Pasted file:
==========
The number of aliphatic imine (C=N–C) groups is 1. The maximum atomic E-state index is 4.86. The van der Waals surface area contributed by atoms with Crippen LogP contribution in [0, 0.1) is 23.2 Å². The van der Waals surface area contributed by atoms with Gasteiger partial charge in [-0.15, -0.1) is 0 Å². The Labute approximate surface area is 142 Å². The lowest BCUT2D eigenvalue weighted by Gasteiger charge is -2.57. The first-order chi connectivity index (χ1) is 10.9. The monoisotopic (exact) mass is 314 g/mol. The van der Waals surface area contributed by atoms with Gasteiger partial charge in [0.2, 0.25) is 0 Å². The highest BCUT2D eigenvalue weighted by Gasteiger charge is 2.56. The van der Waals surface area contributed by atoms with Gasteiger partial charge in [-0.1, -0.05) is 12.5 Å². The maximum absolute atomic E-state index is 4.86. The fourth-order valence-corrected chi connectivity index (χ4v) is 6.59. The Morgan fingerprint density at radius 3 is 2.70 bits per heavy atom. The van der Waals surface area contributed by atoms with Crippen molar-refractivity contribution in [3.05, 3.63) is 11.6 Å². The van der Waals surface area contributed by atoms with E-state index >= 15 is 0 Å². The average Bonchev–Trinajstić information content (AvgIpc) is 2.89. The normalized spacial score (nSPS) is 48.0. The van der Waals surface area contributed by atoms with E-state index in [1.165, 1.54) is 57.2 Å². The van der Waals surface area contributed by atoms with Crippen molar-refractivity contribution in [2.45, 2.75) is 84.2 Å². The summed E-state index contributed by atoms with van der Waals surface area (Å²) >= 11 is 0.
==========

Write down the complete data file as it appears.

The number of aliphatic imine (C=N–C) groups is 1. The maximum atomic E-state index is 4.86. The van der Waals surface area contributed by atoms with Crippen LogP contribution in [0, 0.1) is 23.2 Å². The van der Waals surface area contributed by atoms with Gasteiger partial charge in [-0.15, -0.1) is 0 Å². The Labute approximate surface area is 142 Å². The lowest BCUT2D eigenvalue weighted by Gasteiger charge is -2.57. The first-order chi connectivity index (χ1) is 10.9. The monoisotopic (exact) mass is 314 g/mol. The van der Waals surface area contributed by atoms with Gasteiger partial charge in [0.2, 0.25) is 0 Å². The highest BCUT2D eigenvalue weighted by Gasteiger charge is 2.56. The van der Waals surface area contributed by atoms with Gasteiger partial charge in [-0.1, -0.05) is 12.5 Å². The maximum absolute atomic E-state index is 4.86. The fourth-order valence-corrected chi connectivity index (χ4v) is 6.59. The Morgan fingerprint density at radius 3 is 2.70 bits per heavy atom. The van der Waals surface area contributed by atoms with Crippen molar-refractivity contribution in [3.05, 3.63) is 11.6 Å². The van der Waals surface area contributed by atoms with E-state index >= 15 is 0 Å². The average Bonchev–Trinajstić information content (AvgIpc) is 2.89. The normalized spacial score (nSPS) is 48.0. The van der Waals surface area contributed by atoms with E-state index in [1.165, 1.54) is 57.2 Å². The van der Waals surface area contributed by atoms with Crippen molar-refractivity contribution in [2.45, 2.75) is 84.2 Å². The summed E-state index contributed by atoms with van der Waals surface area (Å²) >= 11 is 0.